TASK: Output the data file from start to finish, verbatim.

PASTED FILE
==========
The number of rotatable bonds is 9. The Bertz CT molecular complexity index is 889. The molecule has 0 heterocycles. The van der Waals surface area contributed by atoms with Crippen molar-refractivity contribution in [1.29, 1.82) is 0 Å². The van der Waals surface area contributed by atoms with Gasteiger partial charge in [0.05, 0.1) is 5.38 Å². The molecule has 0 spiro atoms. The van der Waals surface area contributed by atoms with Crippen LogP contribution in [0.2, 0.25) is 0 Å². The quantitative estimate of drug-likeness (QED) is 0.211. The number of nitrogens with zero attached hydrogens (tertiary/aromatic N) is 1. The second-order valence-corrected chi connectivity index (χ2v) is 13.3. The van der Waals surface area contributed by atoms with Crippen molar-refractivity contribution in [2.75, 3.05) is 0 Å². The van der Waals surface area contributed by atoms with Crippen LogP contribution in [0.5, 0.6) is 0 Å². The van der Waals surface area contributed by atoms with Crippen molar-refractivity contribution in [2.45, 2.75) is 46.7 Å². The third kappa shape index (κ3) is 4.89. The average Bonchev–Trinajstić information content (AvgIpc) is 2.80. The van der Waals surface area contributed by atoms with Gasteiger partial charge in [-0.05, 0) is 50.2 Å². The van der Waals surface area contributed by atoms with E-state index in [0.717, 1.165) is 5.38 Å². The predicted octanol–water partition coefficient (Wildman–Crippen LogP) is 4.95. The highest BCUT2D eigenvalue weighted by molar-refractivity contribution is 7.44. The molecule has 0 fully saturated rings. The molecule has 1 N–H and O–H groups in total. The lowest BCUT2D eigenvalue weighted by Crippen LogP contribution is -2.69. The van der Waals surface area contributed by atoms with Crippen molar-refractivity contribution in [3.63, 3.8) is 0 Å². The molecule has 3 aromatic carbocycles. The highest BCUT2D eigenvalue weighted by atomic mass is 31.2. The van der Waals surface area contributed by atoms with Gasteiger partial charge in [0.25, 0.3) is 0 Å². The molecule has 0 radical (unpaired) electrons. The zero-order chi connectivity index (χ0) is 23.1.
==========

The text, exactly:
The number of rotatable bonds is 9. The Bertz CT molecular complexity index is 889. The molecule has 0 heterocycles. The van der Waals surface area contributed by atoms with Crippen molar-refractivity contribution in [1.29, 1.82) is 0 Å². The van der Waals surface area contributed by atoms with Gasteiger partial charge in [0.05, 0.1) is 5.38 Å². The molecule has 0 spiro atoms. The van der Waals surface area contributed by atoms with Crippen LogP contribution in [0.2, 0.25) is 0 Å². The quantitative estimate of drug-likeness (QED) is 0.211. The number of nitrogens with zero attached hydrogens (tertiary/aromatic N) is 1. The second-order valence-corrected chi connectivity index (χ2v) is 13.3. The van der Waals surface area contributed by atoms with Crippen molar-refractivity contribution in [2.75, 3.05) is 0 Å². The van der Waals surface area contributed by atoms with Crippen LogP contribution in [0.5, 0.6) is 0 Å². The van der Waals surface area contributed by atoms with Crippen molar-refractivity contribution in [2.45, 2.75) is 46.7 Å². The third kappa shape index (κ3) is 4.89. The average Bonchev–Trinajstić information content (AvgIpc) is 2.80. The van der Waals surface area contributed by atoms with Gasteiger partial charge in [-0.05, 0) is 50.2 Å². The van der Waals surface area contributed by atoms with E-state index in [0.717, 1.165) is 5.38 Å². The predicted octanol–water partition coefficient (Wildman–Crippen LogP) is 4.95. The highest BCUT2D eigenvalue weighted by molar-refractivity contribution is 7.44. The molecule has 0 fully saturated rings. The molecule has 1 N–H and O–H groups in total. The lowest BCUT2D eigenvalue weighted by Crippen LogP contribution is -2.69. The van der Waals surface area contributed by atoms with Crippen molar-refractivity contribution in [3.63, 3.8) is 0 Å². The molecule has 3 aromatic carbocycles. The highest BCUT2D eigenvalue weighted by atomic mass is 31.2. The van der Waals surface area contributed by atoms with Gasteiger partial charge in [0.25, 0.3) is 0 Å². The molecule has 0 radical (unpaired) electrons. The zero-order chi connectivity index (χ0) is 23.1.